Black Sunday is the powerful story of a Black September terrorist group attempting to blow up a Goodyear blimp hovering over the Super Bowl stadium with 80,000 people and the president of the United States in attendance.
Terrorist organization Black September is planning an attack on the United States. A woman called Dahlia is the one overseeing the operation. She was in the Middle East with the other members of the organization, discussing the operation when some Israelis came in; the leader, Major Kobakov had his gun on her but didn't shoot her. Kobakov then informed the US what they found. Though they don't know what their operation is, Kobakov assures them that it will be devastating. So, with FBI man, Corley, they try to find out what it is before it's too late. But they both have different ways of doing things, and since Kobakov is the visitor, he is warned to watch it. Dahlia's "partner in crime" is Michael Lander, a Vietnam P.O.W., who is psychologically scarred by that experience, thus making him very susceptible to her machinations.Written by
The film was made and released about two years after its source novel of the same name by Thomas Harris had been first published in 1975. See more »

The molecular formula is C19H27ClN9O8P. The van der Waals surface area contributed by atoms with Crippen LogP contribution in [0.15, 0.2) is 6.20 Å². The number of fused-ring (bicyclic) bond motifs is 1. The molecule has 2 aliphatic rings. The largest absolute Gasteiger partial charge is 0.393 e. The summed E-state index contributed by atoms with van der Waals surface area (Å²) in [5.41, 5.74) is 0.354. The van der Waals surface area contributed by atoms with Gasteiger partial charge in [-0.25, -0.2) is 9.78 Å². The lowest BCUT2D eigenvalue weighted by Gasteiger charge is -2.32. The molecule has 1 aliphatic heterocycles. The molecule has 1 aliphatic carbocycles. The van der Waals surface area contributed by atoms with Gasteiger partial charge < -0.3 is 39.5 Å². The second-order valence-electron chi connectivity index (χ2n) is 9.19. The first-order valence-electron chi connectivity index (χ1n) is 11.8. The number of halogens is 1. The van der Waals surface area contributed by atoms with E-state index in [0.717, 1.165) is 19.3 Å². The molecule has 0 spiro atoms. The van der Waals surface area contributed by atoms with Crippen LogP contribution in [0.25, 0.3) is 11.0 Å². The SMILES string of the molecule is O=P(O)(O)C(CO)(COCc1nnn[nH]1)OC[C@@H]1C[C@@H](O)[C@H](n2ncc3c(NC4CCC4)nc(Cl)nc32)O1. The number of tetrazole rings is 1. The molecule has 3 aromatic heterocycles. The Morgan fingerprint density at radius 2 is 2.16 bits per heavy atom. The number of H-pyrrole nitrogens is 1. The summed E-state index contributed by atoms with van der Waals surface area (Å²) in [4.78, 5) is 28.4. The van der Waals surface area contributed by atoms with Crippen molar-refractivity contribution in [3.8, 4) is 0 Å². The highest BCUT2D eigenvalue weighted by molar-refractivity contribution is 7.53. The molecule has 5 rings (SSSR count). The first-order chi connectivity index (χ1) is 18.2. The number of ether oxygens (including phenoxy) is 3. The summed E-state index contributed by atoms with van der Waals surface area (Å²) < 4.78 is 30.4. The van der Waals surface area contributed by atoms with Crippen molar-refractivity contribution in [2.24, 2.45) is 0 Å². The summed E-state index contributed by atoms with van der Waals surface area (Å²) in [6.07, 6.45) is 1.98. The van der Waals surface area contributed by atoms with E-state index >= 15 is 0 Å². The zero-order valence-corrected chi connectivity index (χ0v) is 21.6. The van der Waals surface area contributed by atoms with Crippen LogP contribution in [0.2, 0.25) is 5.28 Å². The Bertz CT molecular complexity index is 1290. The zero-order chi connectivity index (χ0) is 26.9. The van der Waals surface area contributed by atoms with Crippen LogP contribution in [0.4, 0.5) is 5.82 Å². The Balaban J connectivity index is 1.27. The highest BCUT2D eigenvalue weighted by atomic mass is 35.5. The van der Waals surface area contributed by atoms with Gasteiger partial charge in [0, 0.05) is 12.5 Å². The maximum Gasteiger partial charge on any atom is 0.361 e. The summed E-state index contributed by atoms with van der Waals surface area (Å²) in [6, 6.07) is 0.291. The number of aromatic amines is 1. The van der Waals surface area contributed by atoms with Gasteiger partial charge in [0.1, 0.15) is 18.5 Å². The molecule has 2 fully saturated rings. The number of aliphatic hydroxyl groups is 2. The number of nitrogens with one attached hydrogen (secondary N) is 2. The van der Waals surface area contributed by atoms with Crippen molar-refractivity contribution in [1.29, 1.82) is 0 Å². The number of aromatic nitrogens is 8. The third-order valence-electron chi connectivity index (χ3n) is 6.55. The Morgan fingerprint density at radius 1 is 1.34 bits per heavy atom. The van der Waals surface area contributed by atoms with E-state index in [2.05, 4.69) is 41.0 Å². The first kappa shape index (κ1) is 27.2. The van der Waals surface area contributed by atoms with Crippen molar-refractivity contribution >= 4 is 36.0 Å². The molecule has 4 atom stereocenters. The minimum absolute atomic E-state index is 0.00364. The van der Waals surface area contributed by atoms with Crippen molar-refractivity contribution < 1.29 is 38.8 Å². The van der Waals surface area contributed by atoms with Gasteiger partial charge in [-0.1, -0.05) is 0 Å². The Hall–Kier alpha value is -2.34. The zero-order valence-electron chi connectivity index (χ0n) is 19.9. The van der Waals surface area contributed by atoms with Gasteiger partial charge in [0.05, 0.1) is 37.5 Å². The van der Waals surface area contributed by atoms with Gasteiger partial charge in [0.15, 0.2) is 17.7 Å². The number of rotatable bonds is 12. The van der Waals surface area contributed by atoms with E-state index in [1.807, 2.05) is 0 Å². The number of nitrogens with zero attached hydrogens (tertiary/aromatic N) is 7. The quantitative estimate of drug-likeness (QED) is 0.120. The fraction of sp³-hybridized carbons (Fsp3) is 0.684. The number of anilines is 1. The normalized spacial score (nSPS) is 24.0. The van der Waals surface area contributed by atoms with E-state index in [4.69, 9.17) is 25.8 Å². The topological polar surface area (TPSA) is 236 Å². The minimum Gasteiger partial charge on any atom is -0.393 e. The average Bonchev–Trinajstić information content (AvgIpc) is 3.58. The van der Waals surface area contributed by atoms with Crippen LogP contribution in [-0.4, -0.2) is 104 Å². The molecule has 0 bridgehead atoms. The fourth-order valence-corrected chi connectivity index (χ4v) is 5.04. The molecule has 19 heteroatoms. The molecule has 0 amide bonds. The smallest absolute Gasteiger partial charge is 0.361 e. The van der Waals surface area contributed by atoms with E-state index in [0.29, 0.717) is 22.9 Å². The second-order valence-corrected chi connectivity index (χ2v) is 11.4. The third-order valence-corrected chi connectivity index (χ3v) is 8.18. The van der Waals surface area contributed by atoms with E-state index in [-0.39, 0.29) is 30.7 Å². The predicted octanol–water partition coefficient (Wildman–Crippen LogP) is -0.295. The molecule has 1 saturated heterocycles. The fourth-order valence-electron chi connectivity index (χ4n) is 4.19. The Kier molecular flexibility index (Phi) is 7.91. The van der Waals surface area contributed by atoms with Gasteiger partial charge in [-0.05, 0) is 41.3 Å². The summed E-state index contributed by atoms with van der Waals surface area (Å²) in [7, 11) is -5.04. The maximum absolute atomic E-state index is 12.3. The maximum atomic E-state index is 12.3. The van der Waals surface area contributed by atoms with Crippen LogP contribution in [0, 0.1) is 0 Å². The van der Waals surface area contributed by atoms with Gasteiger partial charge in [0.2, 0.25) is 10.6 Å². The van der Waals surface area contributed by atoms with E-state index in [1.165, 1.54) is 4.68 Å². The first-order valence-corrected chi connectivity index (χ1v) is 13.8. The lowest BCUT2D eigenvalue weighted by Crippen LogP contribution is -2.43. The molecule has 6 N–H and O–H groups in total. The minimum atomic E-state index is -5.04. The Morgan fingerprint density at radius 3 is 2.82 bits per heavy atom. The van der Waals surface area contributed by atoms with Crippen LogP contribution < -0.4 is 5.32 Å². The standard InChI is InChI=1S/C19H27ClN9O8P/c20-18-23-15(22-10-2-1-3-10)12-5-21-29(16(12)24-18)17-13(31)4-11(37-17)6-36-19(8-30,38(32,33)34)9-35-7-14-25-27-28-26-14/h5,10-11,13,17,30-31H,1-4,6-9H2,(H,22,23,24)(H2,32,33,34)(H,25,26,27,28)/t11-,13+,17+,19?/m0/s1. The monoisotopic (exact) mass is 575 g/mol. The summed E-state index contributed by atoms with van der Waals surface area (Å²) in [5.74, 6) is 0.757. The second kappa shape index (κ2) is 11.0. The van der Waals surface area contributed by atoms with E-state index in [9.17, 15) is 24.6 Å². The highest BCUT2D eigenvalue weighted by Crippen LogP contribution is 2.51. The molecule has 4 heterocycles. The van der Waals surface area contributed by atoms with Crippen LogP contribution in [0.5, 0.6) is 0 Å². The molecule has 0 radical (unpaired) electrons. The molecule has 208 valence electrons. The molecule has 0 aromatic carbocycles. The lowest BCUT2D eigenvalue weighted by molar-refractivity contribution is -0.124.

During the raid on the Black September camp, an Israeli commando fires a suppressed rifle, and the rifle generates a bright muzzle flash. Noise suppressors work by slowing the release of gases from the front. Muzzle flash is the unburnt particles of powder being ignited outside the barrel. In this case there should not have been any flash as the particles would have been consumed in the barrel or suppressor. See more »
There are a number of good things going for this film, among them two things you learn right from the opening credits: (1) John Frankenheimer is the director and (2) it's based on a book by Thomas Harris, the man who created "Hannibal Lechter."
Throw in two intense always-interesting actors, Bruce Dern and Marthe Keller, and you now have a good, no-nonsense story translated to the screen. By that, I mean that when people are shot, that's it, no questions asked, no stupid talking.
Even the football scenes were real-life with actual footage of the Cowboys and Steelers playing in a past Super Bowl.
The suspense was done well, although a bit hokey at the very end (can't say more without spoiling it) but it can't take away from the previous two-plus hours of credibility.
Dern also makes for a good "psycho" (he's almost made a career of it) and Keller is convincing as a villain, too, as she was in a film from the previous year: Marathon Man. Two other consistently- good actors also help make this an interesting film: Robert Shaw and Fritz Weaver.
It was nice to see this film on a widescreen DVD but the picture was a bit grainy. The transfer was okay, but could have been better. The film is worthy of a top- notch print.
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